A seat on even the most arcane board can be a political prize that signals clout, access to the governor or prestige. It also can mean that an appointee has expertise in a specialized field or is close to the governor’s conservative Republican philosophy.

Long Beach appointees, in particular, may have a more parochial agenda--to help a neighbor whose political star they have watched rise since he was elected to the Assembly in 1962. Many met Deukmejian when they moved to the comfortable Belmont Shore section of Long Beach, launched careers, began families and joined service clubs, the PTA and other groups. Some of their children were baby-sitters for his children. One appointee’s husband coached Deukmejian’s son’s baseball team.

Deukmejian also had business ties to some of his appointees. Fred Riedman, Deukmejian’s former law partner, sits on the Board of the Museum of Science and Industry. Another former law partner, Malcolm M. Lucas, was named by Deukmejian as chief justice of the state Supreme Court.


Most of the Long Beach appointees are in much lower-profile, unpaid positions. Nonetheless, with 67 appointments, Long Beach has seven more appointments than even San Diego, California’s second-largest city, with more than twice the population.

Fellmeth, director of the USD Center for Public Interest Law, said it is not surprising that Deukmejian has picked a high number of state officials from Long Beach. Knowledge of an applicant, he said, is a critical factor in selecting political appointees.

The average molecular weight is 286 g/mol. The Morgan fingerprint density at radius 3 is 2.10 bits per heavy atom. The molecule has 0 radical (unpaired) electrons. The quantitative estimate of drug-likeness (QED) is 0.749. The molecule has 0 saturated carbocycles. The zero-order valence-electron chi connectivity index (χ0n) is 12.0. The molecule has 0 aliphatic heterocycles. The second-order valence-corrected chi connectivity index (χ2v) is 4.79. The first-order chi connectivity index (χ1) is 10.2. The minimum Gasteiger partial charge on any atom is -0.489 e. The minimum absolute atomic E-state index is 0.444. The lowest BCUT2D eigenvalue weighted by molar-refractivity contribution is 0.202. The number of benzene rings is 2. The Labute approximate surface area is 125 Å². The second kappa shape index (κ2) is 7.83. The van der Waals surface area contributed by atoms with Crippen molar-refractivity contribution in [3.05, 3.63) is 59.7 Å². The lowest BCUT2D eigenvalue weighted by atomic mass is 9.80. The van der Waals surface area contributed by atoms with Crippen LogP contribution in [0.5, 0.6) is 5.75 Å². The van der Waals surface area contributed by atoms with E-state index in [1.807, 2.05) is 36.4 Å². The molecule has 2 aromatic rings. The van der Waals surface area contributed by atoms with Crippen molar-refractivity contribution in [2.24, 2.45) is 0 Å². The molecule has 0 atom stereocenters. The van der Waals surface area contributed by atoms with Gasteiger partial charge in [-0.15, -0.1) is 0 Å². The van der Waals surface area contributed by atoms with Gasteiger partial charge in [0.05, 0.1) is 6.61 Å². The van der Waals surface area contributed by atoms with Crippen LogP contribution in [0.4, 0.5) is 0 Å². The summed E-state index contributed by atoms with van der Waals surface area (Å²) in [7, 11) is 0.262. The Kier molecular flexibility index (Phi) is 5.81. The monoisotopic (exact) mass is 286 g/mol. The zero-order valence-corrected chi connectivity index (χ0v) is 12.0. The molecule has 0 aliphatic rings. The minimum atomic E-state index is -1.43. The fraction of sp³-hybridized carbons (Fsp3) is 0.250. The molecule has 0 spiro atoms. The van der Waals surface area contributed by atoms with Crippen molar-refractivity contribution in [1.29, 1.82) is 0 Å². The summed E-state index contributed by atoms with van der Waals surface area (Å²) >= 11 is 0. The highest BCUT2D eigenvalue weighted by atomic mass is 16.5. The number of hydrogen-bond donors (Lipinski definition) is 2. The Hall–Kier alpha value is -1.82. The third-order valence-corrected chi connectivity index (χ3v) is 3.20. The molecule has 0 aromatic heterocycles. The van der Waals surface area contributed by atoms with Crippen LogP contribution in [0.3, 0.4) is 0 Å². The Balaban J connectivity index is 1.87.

Thompson, who officiated at the wedding of Deukmejian’s daughter, Leslie, agreed. “Frankly, my interpretation of it is, when you have some appointments to make . . . it’s probably only natural that you seek out people who you have some familiarity with,” he said. Thompson sits on the board that certifies social workers and licenses other types of counselors.

Timing, Circumstances


Despite an application and screening process designed to find the best candidates for the jobs, Flanigan, the governor’s appointments secretary, acknowledged that on occasion a decision hinges on timing and circumstance.

Consider the case of David G. Camp.

Camp, who owned a menswear store, first met Deukmejian when he was a Belmont Shore lawyer. His daughter was a baby-sitter for the Deukmejian family. In a recent interview, Camp said that after Deukmejian’s 1982 election victory, he was approached about an appointment but was too busy with his business.

A year ago, after Camp had sold his store, he bumped into Deukmejian at Boulding’s Belmont Shore barbershop. As they waited for a haircut, the governor and Camp discussed politics and Deukmejian’s future. When Deukmejian settled into the barber chair, Camp said, Boulding asked the governor: “ ‘How about Dave filling a vacancy on the barber board?’ ”


Camp recalled that the governor asked him whether he would be interested in the post. Camp replied positively and about three days later got a letter announcing the appointment.

Flanigan cautioned: “That’s certainly not how all the appointments are made,” but joked, “What better advice can you get (than) from your personal barber?”

Boulding said he has cut the governor’s hair regularly since the early 1970s. Because Deukmejian now stays in Sacramento much of the time, he gives the governor a trim only about four or five times a year. “We’re not an appointment shop,” Boulding said, so the governor takes a number and waits in line like any other customer.

Boulding, who moved from Long Beach to El Toro 10 years ago, said that about six months after Deukmejian was elected, “he was in on a Saturday morning and asked me if I would be interested in serving on the Board of Barber Examiners.”